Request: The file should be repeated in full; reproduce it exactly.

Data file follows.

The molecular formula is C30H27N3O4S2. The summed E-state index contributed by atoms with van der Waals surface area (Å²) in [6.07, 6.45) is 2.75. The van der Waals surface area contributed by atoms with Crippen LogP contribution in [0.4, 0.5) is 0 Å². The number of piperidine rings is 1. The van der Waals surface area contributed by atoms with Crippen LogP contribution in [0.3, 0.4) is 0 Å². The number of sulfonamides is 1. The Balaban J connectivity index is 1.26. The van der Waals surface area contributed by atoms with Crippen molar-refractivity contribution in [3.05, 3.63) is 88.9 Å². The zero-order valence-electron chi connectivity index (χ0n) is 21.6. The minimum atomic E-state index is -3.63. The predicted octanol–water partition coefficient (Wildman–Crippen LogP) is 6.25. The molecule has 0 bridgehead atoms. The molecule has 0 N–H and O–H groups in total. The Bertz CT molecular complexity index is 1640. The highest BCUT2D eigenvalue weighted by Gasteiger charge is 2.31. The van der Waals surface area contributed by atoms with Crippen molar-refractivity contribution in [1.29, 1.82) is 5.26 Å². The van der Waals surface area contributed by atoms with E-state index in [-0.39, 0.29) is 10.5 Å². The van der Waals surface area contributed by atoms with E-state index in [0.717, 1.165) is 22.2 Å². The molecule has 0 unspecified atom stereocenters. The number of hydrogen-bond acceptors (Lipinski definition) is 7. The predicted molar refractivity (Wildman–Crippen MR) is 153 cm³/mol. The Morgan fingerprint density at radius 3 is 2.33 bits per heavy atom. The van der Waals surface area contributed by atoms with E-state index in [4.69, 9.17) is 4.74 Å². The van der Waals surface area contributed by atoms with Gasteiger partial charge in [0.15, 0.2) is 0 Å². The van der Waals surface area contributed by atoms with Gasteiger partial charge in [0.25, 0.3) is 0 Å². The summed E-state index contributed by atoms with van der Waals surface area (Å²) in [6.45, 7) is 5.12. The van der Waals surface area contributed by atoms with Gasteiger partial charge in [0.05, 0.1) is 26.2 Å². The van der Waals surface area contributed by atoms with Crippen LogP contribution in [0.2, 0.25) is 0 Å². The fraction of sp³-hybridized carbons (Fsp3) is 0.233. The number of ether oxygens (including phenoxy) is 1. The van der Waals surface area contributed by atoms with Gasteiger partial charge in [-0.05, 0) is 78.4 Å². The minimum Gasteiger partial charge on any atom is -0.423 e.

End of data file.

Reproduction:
The molecular formula is C30H27N3O4S2. The summed E-state index contributed by atoms with van der Waals surface area (Å²) in [6.07, 6.45) is 2.75. The van der Waals surface area contributed by atoms with Crippen LogP contribution in [0.4, 0.5) is 0 Å². The number of piperidine rings is 1. The van der Waals surface area contributed by atoms with Crippen LogP contribution in [0.3, 0.4) is 0 Å². The number of sulfonamides is 1. The Balaban J connectivity index is 1.26. The van der Waals surface area contributed by atoms with Crippen molar-refractivity contribution in [3.05, 3.63) is 88.9 Å². The zero-order valence-electron chi connectivity index (χ0n) is 21.6. The minimum atomic E-state index is -3.63. The predicted octanol–water partition coefficient (Wildman–Crippen LogP) is 6.25. The molecule has 0 bridgehead atoms. The molecule has 0 N–H and O–H groups in total. The Bertz CT molecular complexity index is 1640. The highest BCUT2D eigenvalue weighted by Gasteiger charge is 2.31. The van der Waals surface area contributed by atoms with Crippen molar-refractivity contribution in [1.29, 1.82) is 5.26 Å². The van der Waals surface area contributed by atoms with E-state index in [-0.39, 0.29) is 10.5 Å². The van der Waals surface area contributed by atoms with E-state index in [0.717, 1.165) is 22.2 Å². The molecule has 0 unspecified atom stereocenters. The number of hydrogen-bond acceptors (Lipinski definition) is 7. The predicted molar refractivity (Wildman–Crippen MR) is 153 cm³/mol. The Morgan fingerprint density at radius 3 is 2.33 bits per heavy atom. The van der Waals surface area contributed by atoms with E-state index in [4.69, 9.17) is 4.74 Å². The van der Waals surface area contributed by atoms with Gasteiger partial charge in [0.15, 0.2) is 0 Å². The van der Waals surface area contributed by atoms with Gasteiger partial charge in [0.25, 0.3) is 0 Å². The summed E-state index contributed by atoms with van der Waals surface area (Å²) in [6.45, 7) is 5.12. The van der Waals surface area contributed by atoms with Gasteiger partial charge in [0.05, 0.1) is 26.2 Å². The van der Waals surface area contributed by atoms with Crippen LogP contribution in [0.2, 0.25) is 0 Å². The fraction of sp³-hybridized carbons (Fsp3) is 0.233. The number of ether oxygens (including phenoxy) is 1. The van der Waals surface area contributed by atoms with Gasteiger partial charge in [-0.05, 0) is 78.4 Å². The minimum Gasteiger partial charge on any atom is -0.423 e.